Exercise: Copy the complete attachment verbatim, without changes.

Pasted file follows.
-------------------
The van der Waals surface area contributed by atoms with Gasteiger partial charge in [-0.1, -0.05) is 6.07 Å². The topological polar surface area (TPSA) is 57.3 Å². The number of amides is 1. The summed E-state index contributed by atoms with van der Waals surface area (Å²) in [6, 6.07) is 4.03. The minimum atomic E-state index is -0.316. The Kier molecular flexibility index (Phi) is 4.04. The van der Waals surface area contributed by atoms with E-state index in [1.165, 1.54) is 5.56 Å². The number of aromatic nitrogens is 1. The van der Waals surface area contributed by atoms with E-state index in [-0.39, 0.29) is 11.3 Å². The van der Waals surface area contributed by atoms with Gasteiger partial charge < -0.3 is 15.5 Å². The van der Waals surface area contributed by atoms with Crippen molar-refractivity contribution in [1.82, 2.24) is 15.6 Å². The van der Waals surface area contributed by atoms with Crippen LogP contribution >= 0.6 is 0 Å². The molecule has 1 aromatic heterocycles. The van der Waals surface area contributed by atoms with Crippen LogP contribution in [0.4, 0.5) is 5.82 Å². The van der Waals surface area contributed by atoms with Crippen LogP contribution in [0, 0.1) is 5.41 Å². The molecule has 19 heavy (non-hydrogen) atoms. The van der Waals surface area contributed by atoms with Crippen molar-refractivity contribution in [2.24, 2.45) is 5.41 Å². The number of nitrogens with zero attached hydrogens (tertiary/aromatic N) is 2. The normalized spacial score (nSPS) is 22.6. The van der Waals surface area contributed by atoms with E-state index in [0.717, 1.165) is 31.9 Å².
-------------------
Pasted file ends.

The van der Waals surface area contributed by atoms with Gasteiger partial charge in [-0.1, -0.05) is 6.07 Å². The topological polar surface area (TPSA) is 57.3 Å². The number of amides is 1. The summed E-state index contributed by atoms with van der Waals surface area (Å²) in [6, 6.07) is 4.03. The minimum atomic E-state index is -0.316. The Kier molecular flexibility index (Phi) is 4.04. The van der Waals surface area contributed by atoms with E-state index in [1.165, 1.54) is 5.56 Å². The number of aromatic nitrogens is 1. The van der Waals surface area contributed by atoms with E-state index in [-0.39, 0.29) is 11.3 Å². The van der Waals surface area contributed by atoms with Gasteiger partial charge < -0.3 is 15.5 Å². The van der Waals surface area contributed by atoms with Crippen molar-refractivity contribution in [1.82, 2.24) is 15.6 Å². The van der Waals surface area contributed by atoms with Crippen LogP contribution >= 0.6 is 0 Å². The molecule has 1 aromatic heterocycles. The van der Waals surface area contributed by atoms with Crippen LogP contribution in [0.4, 0.5) is 5.82 Å². The van der Waals surface area contributed by atoms with Crippen LogP contribution in [0, 0.1) is 5.41 Å². The molecule has 19 heavy (non-hydrogen) atoms. The van der Waals surface area contributed by atoms with Crippen molar-refractivity contribution in [2.24, 2.45) is 5.41 Å². The number of nitrogens with zero attached hydrogens (tertiary/aromatic N) is 2. The normalized spacial score (nSPS) is 22.6. The van der Waals surface area contributed by atoms with E-state index in [0.717, 1.165) is 31.9 Å².